Pigeon-fancying is a popular hobby for many around India. Across the world, raptors are viewed as a threat to the pigeons kept by pigeon-fanciers. However, in Punjab (especially in the regions of Doaba and Malwa), some who participate in this activity have taken it upon themselves to deal with these threats in the most extreme manner.
Several shocking videos showing raptors, particularly falcons and accipiters, being caught and brutally “executed” have surfaced on online platforms such as Tik Tok, Whatsapp, and YouTube. These horrific videos show pigeon-fanciers talking about methods to catch these raptors using glue on perches, kite-string snares, guns, etc.
Some videos show these methods in “action”, while others take it so far as to show the hobbyists shooting down falcons, chopping off the head of a Shikra, and wringing the head off a Peregrine Falcon. Additionally, there are images being circulated of captured birds with clipped wings and broken legs (attached).
It appears that the species targeted most often include the migratory race of Peregrine Falcons (calidus) and Shikra. There is evidence to suggest these incidents take place regularly and are not limited to one area. A senior newspaper correspondent, Vikram Jit Singh, who has been reporting these incidents since 2018, believes the practice is widespread and is likely to be taking place in neighbouring states in north India (and in Pakistan).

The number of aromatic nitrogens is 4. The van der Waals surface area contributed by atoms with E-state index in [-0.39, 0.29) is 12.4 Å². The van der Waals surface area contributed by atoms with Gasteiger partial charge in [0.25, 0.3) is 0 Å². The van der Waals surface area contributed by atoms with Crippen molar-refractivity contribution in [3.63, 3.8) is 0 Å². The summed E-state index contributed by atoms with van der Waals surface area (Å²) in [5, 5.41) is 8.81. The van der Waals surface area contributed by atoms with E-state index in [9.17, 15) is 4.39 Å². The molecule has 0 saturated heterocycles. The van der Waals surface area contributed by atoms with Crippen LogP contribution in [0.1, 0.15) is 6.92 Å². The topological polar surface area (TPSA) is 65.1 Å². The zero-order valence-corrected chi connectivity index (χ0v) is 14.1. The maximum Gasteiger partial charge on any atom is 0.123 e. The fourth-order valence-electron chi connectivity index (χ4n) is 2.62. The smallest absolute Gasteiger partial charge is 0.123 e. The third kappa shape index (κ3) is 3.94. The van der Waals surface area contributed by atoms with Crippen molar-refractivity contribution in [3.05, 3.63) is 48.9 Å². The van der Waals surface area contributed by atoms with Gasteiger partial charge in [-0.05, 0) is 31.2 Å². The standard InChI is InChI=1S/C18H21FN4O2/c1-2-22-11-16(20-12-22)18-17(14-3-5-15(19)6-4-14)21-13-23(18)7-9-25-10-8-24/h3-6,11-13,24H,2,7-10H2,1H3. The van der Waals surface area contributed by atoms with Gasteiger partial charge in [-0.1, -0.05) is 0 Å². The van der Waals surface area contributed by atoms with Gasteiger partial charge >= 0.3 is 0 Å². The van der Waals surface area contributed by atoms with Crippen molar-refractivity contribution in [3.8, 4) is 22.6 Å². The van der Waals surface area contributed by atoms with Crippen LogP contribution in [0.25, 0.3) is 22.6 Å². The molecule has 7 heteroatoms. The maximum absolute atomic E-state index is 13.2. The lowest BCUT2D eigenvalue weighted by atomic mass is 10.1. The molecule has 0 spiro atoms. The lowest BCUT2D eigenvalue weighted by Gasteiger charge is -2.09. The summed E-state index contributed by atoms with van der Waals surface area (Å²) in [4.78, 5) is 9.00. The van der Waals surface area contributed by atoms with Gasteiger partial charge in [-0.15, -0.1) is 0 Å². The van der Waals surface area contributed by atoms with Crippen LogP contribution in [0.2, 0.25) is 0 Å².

All species of raptors fall under Schedule 1 of the Wildlife (Protection) Act 1972 and any act involving prosecution of these birds is punishable by law.
Immediate steps should be actioned under the law by the authorities. This matter should also be brought to the notice of global raptor and migratory bird organisations so as to control this dastardly practice at the earliest. Vikram Jit Singh feels these fanciers be traced through cyber investigation and taken to task. Alongside, an awareness campaign should be launched via the leading lights of the pigeon-fancier community to put an end to this slaughter of the raptors.
Senior conservationists have already written to the authorities to take action and a campaign is being planned when the migratory raptors start arriving in October.